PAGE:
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Two Montana Brothers Linked To U.S. Capitol Breach To Be Transferred to D.C.

A wide angle image shows men in red hats kicking open a door while others, some in tactical gear, one carrying a red flag, look on. Some are holding phones, apparently filming. Joshua and Jerod Hughes are labeled.
U.S. Department of Justice
A surveillance image included in a criminal complaint against Joshua and Jerod Hughes shows Jerod and another man inside the U.S. Capitol kicking a door open on Jan. 6, 2021.

Two Montana brothers allegedly among the first ten rioters to breach the U.S. capitol building last month were arrested Monday and will be transported to D.C, where they’ll face federal charges.

Jerod and Joshua Hughes are accused of nine offenses, including entering the Capitol building with the intent to disrupt official business and impeding law enforcement.

According to the criminal complaint, Joshua and Jerod Hughes turned themselves in after seeing themselves in media coverage, but were not taken into custody at the time.

The Hughes' attorney Palmer Hoovestal says his clients are law abiding citizens and did not have riotous intent when they attended then-President Donald Trump’s rally in D.C. He says they joined other supporters at a march to the Capitol and got swept up in the crowd at the Capitol steps.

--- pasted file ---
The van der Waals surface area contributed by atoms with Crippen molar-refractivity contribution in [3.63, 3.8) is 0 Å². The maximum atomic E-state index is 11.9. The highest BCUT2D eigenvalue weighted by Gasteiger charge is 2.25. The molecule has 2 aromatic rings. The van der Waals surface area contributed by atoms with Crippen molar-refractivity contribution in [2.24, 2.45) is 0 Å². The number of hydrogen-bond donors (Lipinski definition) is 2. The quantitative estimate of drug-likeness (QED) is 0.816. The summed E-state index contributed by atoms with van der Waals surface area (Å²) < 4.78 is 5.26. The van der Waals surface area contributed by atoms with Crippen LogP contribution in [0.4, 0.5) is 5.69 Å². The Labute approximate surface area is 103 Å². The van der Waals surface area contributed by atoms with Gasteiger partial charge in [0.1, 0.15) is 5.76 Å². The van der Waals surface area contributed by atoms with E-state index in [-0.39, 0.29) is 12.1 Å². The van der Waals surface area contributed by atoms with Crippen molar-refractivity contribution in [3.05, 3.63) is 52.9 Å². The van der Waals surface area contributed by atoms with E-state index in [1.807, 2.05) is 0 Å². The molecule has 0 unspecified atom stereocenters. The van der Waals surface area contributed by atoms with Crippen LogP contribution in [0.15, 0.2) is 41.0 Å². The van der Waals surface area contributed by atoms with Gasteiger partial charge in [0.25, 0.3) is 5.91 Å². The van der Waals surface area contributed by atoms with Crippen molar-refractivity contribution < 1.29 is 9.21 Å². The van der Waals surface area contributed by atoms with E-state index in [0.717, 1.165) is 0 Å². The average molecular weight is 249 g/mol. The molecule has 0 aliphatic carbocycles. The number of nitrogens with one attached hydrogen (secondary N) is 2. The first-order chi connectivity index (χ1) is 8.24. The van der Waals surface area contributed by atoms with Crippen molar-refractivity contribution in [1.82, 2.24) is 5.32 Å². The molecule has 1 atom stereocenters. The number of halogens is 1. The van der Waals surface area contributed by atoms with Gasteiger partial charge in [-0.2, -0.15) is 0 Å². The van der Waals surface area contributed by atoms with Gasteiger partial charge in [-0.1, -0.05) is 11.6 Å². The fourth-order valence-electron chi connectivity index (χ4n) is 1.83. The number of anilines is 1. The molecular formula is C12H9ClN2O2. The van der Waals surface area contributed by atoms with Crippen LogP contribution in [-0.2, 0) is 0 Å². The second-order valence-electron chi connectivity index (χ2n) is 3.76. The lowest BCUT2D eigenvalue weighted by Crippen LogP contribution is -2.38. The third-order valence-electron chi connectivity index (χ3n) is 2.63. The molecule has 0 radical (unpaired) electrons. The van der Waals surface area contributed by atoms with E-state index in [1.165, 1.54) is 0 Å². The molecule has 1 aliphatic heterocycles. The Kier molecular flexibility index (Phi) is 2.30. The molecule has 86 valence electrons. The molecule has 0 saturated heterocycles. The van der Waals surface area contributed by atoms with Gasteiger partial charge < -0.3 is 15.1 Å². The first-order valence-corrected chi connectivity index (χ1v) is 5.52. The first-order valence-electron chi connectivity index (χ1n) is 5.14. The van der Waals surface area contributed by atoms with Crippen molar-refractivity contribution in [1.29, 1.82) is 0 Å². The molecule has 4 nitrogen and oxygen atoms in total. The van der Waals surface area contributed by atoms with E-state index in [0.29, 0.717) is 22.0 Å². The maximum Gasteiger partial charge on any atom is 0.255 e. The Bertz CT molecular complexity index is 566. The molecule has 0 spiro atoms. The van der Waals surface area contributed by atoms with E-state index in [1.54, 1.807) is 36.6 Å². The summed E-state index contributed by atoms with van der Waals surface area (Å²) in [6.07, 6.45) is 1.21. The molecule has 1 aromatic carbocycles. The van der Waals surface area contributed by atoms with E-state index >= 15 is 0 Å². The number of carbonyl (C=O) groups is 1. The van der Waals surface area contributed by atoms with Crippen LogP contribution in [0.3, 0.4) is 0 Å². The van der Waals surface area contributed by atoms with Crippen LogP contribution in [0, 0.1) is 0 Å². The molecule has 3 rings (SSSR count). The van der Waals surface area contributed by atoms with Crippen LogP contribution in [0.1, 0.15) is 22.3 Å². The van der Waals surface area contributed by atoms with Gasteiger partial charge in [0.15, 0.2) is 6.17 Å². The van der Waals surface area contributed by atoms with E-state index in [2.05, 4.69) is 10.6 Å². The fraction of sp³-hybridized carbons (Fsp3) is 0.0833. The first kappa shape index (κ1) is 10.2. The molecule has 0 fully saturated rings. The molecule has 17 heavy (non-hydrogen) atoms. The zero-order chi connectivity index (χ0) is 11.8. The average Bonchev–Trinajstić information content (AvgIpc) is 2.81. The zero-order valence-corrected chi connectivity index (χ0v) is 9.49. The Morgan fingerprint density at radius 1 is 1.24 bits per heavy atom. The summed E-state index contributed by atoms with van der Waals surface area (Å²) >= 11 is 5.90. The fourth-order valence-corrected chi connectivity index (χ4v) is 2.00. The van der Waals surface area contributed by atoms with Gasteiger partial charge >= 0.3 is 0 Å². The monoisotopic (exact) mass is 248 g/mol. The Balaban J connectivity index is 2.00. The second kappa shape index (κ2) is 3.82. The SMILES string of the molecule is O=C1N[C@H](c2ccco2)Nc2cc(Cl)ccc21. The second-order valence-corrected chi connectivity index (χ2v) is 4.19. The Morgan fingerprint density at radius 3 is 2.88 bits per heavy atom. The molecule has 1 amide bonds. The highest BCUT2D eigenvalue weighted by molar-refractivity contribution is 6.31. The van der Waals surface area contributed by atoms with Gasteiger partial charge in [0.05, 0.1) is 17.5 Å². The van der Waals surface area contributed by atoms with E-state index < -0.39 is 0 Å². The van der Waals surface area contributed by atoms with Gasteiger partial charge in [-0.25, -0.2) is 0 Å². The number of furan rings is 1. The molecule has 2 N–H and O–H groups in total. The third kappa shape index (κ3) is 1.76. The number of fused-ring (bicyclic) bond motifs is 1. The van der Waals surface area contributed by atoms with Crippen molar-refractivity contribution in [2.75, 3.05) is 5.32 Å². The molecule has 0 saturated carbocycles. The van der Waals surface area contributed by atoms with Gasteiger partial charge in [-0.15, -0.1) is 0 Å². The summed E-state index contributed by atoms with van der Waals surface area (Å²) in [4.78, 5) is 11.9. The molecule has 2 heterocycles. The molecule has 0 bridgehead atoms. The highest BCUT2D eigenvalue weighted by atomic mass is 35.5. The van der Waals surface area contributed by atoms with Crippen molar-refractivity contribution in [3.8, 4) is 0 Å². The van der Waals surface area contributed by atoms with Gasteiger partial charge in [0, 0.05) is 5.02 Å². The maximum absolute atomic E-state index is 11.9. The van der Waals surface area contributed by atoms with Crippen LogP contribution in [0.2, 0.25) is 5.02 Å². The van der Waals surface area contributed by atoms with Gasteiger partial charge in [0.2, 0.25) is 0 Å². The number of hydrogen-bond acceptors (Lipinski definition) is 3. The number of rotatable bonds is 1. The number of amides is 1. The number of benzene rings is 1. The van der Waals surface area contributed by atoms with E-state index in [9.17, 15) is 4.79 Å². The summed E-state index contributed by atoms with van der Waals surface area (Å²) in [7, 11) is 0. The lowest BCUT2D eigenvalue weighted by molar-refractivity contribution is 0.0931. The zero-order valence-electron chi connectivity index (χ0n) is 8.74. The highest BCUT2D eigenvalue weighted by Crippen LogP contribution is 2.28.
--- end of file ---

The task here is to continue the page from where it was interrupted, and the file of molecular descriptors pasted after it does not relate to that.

“The window was broken and people were entering and, for whatever reason, they entered in the building as well, and they didn’t have a clue where they were. They didn’t have any goal or any point toward going in. It’s something they regret and that they’ll forever regret,” Hoovestal said.

An FBI review of video surveillance and social media confirmed that the Hughes joined other rioters climbing through a broken window into the Capitol and Jerod, with another person, kicked a door until the lock broke so others could enter.

The criminal complaint says once the door was open, the brothers went back into the building towards the Senate Floor and were at the front of the group that advanced on a Capitol Police officer there.

According to the complaint, video footage shows the Hughes and others entering the then empty Senate floor, sitting in Senators’ seats, opening their desks and looking at material.

The charges were filed in Washington D.C. The Hughes were ordered detained until they can be transferred to D.C. by the U.S. Marshals Service.

Kayla writes about energy policy, the oil and gas industry and new electricity developments.